The evolvement of communication technology, particularly IP-based communication technology and end user terminals, has enabled versatile communication possibilities and introduction of different services. More and more often services are implemented using primitives provided by SIP (Session Initiation Protocol) which is not vertically integrated into a communications system but a tool to build a multimedia architecture. More precisely, SIP is an IETF defined application-layer control (signaling) protocol for creating, modifying, and terminating sessions with one or more participants. These sessions include Internet telephone calls, multimedia distribution, multimedia conferences, and PoC (Push to talk over Cellular) sessions, for example. For messaging services, SIMPLE (SIP for Instant Messaging and Presence Leveraging Extensions) using SIP and existing implementations of SIP to provide presence and instant messaging service is being defined in IETF. OMA (Open Mobile Alliance) also defines IM (Instant Messaging) enabler based on SIP/SIMPLE protocols. SIMPLE defines two modes of instant message exchange: page-mode and session-mode. The page-mode uses SIP MESSAGE method by which a page-mode instant message is sent and where, at a protocol level, a subsequent instant message is not related to the preceding one: each immediate message, even a reply to a previous message, is considered as an independent transaction. Thus, the SIP MESSAGE method resembles a conventional email or short message service. The session-mode uses SIP for signaling and session establishment and MSRP (Message Session Relay Protocol) for carrying a series of instant messages after a session has been established. Below, the combination is simply called an MSRP mechanism. In other words, an MSRP mechanism provides chat-type messaging, called session-mode messaging.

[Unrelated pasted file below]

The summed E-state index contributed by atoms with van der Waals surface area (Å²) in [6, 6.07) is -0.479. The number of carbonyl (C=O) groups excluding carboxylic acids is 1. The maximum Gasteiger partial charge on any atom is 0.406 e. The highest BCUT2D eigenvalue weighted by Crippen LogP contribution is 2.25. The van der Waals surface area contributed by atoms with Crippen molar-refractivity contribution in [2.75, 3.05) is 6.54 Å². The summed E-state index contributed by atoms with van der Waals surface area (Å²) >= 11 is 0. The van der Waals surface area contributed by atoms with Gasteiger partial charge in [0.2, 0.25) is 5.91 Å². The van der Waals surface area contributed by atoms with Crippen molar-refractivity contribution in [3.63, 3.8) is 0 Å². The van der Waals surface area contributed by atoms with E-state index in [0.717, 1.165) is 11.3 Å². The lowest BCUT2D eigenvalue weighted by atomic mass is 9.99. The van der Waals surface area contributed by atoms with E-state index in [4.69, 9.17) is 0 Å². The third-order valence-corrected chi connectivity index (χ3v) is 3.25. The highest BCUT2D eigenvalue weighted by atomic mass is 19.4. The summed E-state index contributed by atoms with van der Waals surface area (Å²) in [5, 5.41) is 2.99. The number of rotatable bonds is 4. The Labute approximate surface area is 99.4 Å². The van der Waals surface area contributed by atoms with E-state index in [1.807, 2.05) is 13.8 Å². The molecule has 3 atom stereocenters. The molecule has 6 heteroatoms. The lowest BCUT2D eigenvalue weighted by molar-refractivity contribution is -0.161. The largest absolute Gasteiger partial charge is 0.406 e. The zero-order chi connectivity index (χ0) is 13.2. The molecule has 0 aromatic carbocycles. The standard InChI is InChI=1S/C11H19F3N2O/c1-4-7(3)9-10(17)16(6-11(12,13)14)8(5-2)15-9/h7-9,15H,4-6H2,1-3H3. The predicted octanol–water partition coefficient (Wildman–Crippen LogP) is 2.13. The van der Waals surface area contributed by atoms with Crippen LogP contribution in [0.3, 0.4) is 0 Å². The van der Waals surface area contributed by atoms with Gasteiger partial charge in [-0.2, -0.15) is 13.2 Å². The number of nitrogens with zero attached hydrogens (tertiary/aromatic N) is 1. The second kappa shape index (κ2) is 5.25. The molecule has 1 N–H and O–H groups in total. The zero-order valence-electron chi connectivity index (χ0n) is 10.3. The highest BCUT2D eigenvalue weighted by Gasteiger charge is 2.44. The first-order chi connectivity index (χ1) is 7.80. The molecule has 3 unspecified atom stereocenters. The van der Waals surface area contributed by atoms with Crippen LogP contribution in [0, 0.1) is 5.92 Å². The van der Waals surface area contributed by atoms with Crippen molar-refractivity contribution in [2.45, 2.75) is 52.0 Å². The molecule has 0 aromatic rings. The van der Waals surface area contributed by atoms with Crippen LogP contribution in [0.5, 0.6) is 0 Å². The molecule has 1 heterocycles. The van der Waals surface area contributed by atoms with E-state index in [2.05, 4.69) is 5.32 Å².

A problem arises when a user wants to send a large page-mode message. The SIP MESSAGE method may use either UDP or TCP transport. TCP provides a reliable transport method also for large messages, but TCP transport cannot always be guaranteed for the SIP MESSAGE method. If UDP is used for sending a large message, packets larger than UDP maximum size are fragmented and may not arrive in the right order at the recipient. In addition, even if TCP could be guaranteed, another problem relating to congestion control remains. Since the SIP MESSAGE method is part of SIP session control signaling, a message is sent and received using the very same resource as used by the SIP signaling. For a user terminal this means that the actual SIP signaling may be blocked for the time the large message is being sent or received in the user terminal. The above-mentioned resource for the SIP signaling may be a general-purpose PDP (Packet Data Protocol) context or a dedicated signaling PDP context in case of the GERAN (GSM/EDGE Radio Access Network) and/or UTRAN (UMTS Terrestrial Radio Access Network) systems, for example. In other systems, the resource may be a reserved and/or dedicated bandwidth for signaling purposes, for example. In addition to the SIP signaling being blocked, a further problem relating to loading of SIP proxies may arise. As a page-mode message conventionally uses the SIP MESSAGE method, all messages using the SIP MESSAGE method are transmitted through the SIP proxies. Thus, the large size page-mode messages transmitted through the SIP proxies may cause a severe decrease in the performance of the SIP proxies, resulting in both effectively blocking all SIP signaling and decreasing the overall performance of the SIP network. Therefore, in some cases, the SIP MESSAGE method is not feasible to be used for a large size message.